venerdì 23 gennaio 2015

The struggle for natural resources in a demographically overcrowded planet: are we facing the threat of a new World War?

Contemporary global society is living an extremely delicate moment of its existence due to the fact that unlike other previous periods of history all international challenges are not just uniquely limited to a certain area of the planet, but instead significantly bear a worldwide range. Amongst many, one of the challenges is the issue of natural resources demand and supply. This problem originates from the unfair relationship between possession and control of natural resources by a number of States on one side, and demands and needs of the ever growing population of the world, especially in newly developing countries and economies, on the other. Unfortunately, the distribution of natural resources is unequally spread throughout the world and this is clearly highlighted when considering the demographic strengthening and economic growth of emerging countries, which imply a broader use of food and energetic resources, over demographic low-rate and economic stagnation of many developed ones.
Firstly, a natural resource frequently responsible for the outbreak of international and humanitarian crises is water. Water is perhaps is the most precious resource and its supply is often uncertain. Many countries lack of a decent supply in order to satisfy the needs of their own population. Economic growth and industrial production rely on the availability of water. Countries that lack of hydric supply are mostly the African and Asian ones. Those that instead have a greater access to water tend to plan a hydro-geopolitical strategy often conceived as a tool for threatening neighbours or dominate over them. In terms of comparison between developed and developing economies, water is still much wasted in the formers whereas it is beginning to be exploited in an exaggerate manner in the latters.
Secondly, other natural resources of high importance are both oil and natural gas. Contemporary global economies still rely their growth and productivity on oil and gas exploitation. Some of the harshest international crises imply the use and furniture of these two key resources: conflicts in the Middle East, tensions between the Russian Federation and the European Union and the United States, the quick development of BRIC countries and their impact on environmental sustainability, and so forth.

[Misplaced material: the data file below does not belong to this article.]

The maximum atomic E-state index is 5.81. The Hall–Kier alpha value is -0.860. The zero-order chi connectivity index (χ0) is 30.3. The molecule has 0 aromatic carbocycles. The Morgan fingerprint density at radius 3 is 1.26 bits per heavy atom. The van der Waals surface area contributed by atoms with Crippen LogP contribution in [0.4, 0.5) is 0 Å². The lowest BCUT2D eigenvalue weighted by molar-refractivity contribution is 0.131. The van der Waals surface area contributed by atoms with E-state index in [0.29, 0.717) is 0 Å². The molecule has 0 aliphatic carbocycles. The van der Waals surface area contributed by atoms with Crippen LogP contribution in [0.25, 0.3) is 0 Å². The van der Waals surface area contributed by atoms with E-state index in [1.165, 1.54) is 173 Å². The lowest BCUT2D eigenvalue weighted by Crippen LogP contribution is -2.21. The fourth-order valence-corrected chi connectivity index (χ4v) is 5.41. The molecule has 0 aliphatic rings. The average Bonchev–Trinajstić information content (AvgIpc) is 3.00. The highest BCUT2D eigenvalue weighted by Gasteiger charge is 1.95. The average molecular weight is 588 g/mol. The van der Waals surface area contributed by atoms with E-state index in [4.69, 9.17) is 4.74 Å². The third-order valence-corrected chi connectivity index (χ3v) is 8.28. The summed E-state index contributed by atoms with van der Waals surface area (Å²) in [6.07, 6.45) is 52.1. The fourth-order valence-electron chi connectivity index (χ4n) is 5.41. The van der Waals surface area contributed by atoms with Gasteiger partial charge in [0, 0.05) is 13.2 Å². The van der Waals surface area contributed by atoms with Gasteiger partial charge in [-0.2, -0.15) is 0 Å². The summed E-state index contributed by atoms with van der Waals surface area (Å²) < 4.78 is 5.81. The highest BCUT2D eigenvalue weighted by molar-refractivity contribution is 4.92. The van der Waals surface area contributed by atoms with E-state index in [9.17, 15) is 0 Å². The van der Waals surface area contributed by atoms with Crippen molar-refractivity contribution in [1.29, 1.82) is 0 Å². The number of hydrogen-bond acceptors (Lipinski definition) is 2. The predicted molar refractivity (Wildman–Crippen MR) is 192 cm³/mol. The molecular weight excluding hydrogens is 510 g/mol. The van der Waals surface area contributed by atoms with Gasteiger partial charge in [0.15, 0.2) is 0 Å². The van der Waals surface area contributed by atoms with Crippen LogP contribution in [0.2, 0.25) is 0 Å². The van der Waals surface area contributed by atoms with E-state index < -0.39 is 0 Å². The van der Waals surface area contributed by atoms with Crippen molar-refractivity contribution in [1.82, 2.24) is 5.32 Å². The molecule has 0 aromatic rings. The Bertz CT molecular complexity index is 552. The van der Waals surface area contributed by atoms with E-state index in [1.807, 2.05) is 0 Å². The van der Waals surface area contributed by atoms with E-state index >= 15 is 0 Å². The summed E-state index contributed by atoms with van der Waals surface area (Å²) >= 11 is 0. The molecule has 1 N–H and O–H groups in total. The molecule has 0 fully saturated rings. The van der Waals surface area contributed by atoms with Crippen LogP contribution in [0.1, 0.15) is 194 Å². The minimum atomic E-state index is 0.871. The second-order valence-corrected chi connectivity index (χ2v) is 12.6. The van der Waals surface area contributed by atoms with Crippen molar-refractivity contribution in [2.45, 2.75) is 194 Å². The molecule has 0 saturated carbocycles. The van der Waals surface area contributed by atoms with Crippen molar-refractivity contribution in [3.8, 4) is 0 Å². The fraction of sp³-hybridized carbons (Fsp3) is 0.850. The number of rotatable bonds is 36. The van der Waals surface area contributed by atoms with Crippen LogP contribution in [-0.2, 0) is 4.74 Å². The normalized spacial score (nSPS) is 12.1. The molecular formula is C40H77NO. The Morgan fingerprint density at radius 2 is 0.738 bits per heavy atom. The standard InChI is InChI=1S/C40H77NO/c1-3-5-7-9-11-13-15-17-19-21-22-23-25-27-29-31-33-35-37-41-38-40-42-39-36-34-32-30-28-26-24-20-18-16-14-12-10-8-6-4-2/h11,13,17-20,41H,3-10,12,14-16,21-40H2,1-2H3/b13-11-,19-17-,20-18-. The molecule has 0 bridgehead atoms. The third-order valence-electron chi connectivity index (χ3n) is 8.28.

Thirdly, food is to be acknowledged as another natural resource that, if lacking, is capable of strengthening social clashes between developed and developing countries. It is a sad datum to consider that over two-thirds of the world’s population still has insufficient access to food.
Finally, it is worth underlining that uranium is another key resource through its enrichment and use both in civilian and military fields. Some emerging countries like Iran and Northern Korea consider the production of nuclear energy an undeniable right in order to carry out their social growth, whereas Western countries consider such plans as menacing the world’s security and peace.
Despite the difficulties, in the last years the international community has been trying to enforce important initiatives to conciliate natural exploitation and fair treatment for all States and peoples. Multilateral diplomacy has been focusing its attention on studying strategic plans on the subject. For instance, the United Nations approved an ambitious plan to eradicate extreme poverty and to guarantee a more fair access to resources through the Millenium Development Goals. At the same time UN agencies such as FAO and the WFP have contributed to help poor countries in obtaining food and water supply; UNCTAD acted in a similar way too. Moreover, economic international institutions organisations like the IMF and the WB have approved several initiatives to reduce the poverty gap amongst countries through the Poverty Reduction Strategy Papers, the Assistance Development Framework, the humanitarian aid. The European Union as well has strengthened her links with ACP countries (i.e. former European colonies in African, Caribbean and Pacific area) with the creation of free trade agreements. Furthermore, important agencies like the UN Committee of International Law or the Council of Europe have elaborated numerous conventions and protocols on environmental exploitation and ecological sustainability, concerning the sovereignty on natural resources and their utilization, recalling the priority of sharing and cooperating.

In conclusion, the international community cannot ignore that the emerging of highly populated countries like China, India or Brazil rejuvenates and nourishes the issue of resource distribution. What should be clear and desirable is that this challenge will be ever more debated and considered through multilateral diplomatic procedures, activating all the tools available to find common solutions respectful of ecological sustainability and human rights. The omission of a diplomatic dialogue could quickly lead the major military powers of the world in the need of solving the dispute over resources through the use of military might. Could the reason for the break out of World War Three be the resource supply?

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